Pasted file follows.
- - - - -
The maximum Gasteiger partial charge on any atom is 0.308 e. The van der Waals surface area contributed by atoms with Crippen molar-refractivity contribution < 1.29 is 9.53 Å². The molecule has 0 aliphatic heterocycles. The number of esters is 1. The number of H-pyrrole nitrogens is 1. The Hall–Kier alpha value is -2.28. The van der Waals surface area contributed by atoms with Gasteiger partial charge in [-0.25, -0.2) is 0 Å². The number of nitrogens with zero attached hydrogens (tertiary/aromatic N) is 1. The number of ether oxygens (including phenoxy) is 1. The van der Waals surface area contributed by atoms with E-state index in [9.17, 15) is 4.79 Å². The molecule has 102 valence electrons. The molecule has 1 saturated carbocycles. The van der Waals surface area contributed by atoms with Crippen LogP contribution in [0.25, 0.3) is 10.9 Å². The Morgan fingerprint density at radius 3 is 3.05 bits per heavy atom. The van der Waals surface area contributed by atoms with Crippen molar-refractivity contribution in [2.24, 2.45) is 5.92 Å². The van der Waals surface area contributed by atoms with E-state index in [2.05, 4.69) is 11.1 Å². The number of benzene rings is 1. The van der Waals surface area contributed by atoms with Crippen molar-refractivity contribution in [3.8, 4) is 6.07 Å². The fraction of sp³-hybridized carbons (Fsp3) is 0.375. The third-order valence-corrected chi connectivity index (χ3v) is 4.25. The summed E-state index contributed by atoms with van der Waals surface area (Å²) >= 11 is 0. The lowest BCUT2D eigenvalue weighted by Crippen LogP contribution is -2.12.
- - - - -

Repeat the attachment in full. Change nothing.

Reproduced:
The maximum Gasteiger partial charge on any atom is 0.308 e. The van der Waals surface area contributed by atoms with Crippen molar-refractivity contribution < 1.29 is 9.53 Å². The molecule has 0 aliphatic heterocycles. The number of esters is 1. The number of H-pyrrole nitrogens is 1. The Hall–Kier alpha value is -2.28. The van der Waals surface area contributed by atoms with Gasteiger partial charge in [-0.25, -0.2) is 0 Å². The number of nitrogens with zero attached hydrogens (tertiary/aromatic N) is 1. The number of ether oxygens (including phenoxy) is 1. The van der Waals surface area contributed by atoms with E-state index in [9.17, 15) is 4.79 Å². The molecule has 102 valence electrons. The molecule has 1 saturated carbocycles. The van der Waals surface area contributed by atoms with Crippen LogP contribution in [0.25, 0.3) is 10.9 Å². The Morgan fingerprint density at radius 3 is 3.05 bits per heavy atom. The van der Waals surface area contributed by atoms with Crippen molar-refractivity contribution in [2.24, 2.45) is 5.92 Å². The van der Waals surface area contributed by atoms with E-state index in [2.05, 4.69) is 11.1 Å². The number of benzene rings is 1. The van der Waals surface area contributed by atoms with Crippen molar-refractivity contribution in [3.8, 4) is 6.07 Å². The fraction of sp³-hybridized carbons (Fsp3) is 0.375. The third-order valence-corrected chi connectivity index (χ3v) is 4.25. The summed E-state index contributed by atoms with van der Waals surface area (Å²) >= 11 is 0. The lowest BCUT2D eigenvalue weighted by Crippen LogP contribution is -2.12.